VasCalc Documentation - vectorSpace

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The vectorSpace package is a small part of the VasCalc project, used to set up quotients of finite dimensional vector spaces, with an interface through Mathematica. By default, vectorSpace works over arbitrarily-sized rationals, using the BigRational implementation written by Eric Laroche (see VasCalc - Bibliography). See below for instructions on using other fields. The main advantage in using this package is that by being less general, it stands to perform much faster than similar functions in Mathematica.

Installation

If you wish to use this package on its own, follow the directions below.

Create a directory on your file system named vectorSpace, and download the following four files from the repository into it:

Also, download vectorSpace.m (the Mathematica interface) to any location.

Usage

In Mathematica, type

 In:= <

to load the definitions. We also need to specify where the vectorSpace package lives. Replace "/some_path" with the parent directory of the vectorSpace folder created earlier, retaining the quotes, in the following command:

 In:= SetVectorSpacePath["/some_path"];

We need to start by setting up a finite-dim vector space to work with. The command NewVS[n] returns a reference to a Java instance of the class QuotientSpace. This class represents a v.s. of dimension n, along with any relations between the basis vectors (described below). Here we create a vector space of dimension 5:

 In:= qs = NewVectorSpace;

In the vector space package, vectors are stored as lists of ordered pairs {index, coeff}, where the index refers to a fixed implicit original basis. For convenience, the Mathematica interface allows one to label the basis elements with Mathematica symbols by passing a Basis[..] object to the operations described below, and hence you can use all of Mathematica's symbolic manipulations on these expressions. Note, however, that this labelling does not change the internal representation of the vectors; if you change the basis you use, it's unlikely you'll get meaningful results, as you may have already defined relations in terms of another basis.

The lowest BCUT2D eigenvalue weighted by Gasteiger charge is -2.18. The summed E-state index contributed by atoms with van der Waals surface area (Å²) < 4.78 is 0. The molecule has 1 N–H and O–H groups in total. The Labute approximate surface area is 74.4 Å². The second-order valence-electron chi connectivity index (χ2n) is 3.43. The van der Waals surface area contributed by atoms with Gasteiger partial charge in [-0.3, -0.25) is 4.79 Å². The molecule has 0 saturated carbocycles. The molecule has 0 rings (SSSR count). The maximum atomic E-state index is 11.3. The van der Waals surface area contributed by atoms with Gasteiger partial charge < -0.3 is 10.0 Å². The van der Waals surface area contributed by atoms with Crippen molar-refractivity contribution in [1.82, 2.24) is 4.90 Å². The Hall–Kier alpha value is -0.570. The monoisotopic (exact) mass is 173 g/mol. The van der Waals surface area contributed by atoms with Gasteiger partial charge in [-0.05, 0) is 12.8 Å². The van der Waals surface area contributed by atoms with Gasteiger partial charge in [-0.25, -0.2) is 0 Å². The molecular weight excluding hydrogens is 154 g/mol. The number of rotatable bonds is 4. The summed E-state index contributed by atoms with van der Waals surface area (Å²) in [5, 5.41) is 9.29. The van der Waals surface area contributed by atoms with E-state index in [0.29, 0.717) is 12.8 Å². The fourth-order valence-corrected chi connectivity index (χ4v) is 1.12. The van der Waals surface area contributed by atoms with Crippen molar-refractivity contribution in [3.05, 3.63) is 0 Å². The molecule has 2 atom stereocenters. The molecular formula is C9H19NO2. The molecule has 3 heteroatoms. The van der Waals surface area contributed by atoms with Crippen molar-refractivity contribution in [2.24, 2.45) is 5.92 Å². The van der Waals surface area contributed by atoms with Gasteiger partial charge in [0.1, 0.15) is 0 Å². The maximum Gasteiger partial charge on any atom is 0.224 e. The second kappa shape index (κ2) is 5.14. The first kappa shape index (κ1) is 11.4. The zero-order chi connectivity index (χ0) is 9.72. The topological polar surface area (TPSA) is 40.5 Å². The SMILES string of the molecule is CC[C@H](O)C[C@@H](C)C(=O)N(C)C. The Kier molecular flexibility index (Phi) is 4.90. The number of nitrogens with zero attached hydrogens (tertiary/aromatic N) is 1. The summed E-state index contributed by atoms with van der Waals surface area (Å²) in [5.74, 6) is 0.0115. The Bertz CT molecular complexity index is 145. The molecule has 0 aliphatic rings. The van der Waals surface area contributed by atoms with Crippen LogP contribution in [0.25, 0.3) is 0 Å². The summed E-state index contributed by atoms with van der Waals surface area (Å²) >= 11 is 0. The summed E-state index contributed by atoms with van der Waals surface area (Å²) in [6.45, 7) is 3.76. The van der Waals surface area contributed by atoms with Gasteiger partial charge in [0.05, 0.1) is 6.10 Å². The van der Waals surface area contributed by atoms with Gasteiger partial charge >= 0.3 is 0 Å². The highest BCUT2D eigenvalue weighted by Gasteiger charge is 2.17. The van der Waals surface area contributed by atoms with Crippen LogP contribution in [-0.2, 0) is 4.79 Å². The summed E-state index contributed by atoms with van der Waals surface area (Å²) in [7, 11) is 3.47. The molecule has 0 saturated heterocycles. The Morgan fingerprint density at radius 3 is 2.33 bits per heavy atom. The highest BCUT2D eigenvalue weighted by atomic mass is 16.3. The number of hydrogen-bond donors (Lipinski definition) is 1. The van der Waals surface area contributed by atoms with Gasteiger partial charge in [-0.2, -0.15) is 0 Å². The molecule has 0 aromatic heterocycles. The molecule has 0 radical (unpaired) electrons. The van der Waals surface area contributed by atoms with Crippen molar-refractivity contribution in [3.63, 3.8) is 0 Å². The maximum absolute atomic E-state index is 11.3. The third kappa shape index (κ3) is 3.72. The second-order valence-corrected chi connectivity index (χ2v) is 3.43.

To set up an initial basis, say of elements e0, ... , e4:

 In:= b = Basis[e0,e1,e2,e3,e4];

Here are the operations one can perform:

• To introduce a relation, use ModBy[v, quotientspace, basis], which introduces the relation v=0 (where v is written in terms of basis) in the given vector space quotientspace.
• The command GetDimension[quotientspace], returns the dimension of the quotient (that is, taking into account the relations defined).
• The command ReduceQuotient[v, quotientspace, basis] returns a vector equivalent to v modulo the relations defined in quotientspace. Both v and the output are written as linear combinations in terms of the given basis.
• If you need it, the command ResolveVector[v, basis] converts a vector as a formal sum into a list of {index, coeff} pairs.

Here are some examples, using the earlier setup: Let's introduce a relation

 In:= ModBy[3e0 + e3 - 2e4, qs, b];

Now the quotient space has one less dimension:

 In:= GetDimension[qs] Out= 4

Reducing a vector in the quotient:

 In:= ReduceQuotient[e0 + (1/3)e1 - e4, qs, b] //Simplify Out= (1/3)(e1 - e3 - e4)

Changing the Coefficient Field

By default, vectorSpace works over an implementation of the rationals that allows for arbitrarily large numbers. If you wish to use a different field, you must

1. Download the source file Coefficient.java, whose sole purpose is to provide a wrapper to the field. This file contains comments detailing the necessary modifications for a different field; basically one needs to define the arithmetic operations, and return the additive and multiplicative identities in a standard manner.
2. If you wish to use vectorSpace in Mathematica, you will also need to edit vectorSpace.m in order to manipulate your expressions properly in Mathematica. In particular, you will have to rewrite ToJCoeff[c] to create a instance of the Coefficient class from the Mathematica expression c; also, ToMCoeff[c] for the other direction.

If you succeed in getting another interesting field to work, feel free to add to this page.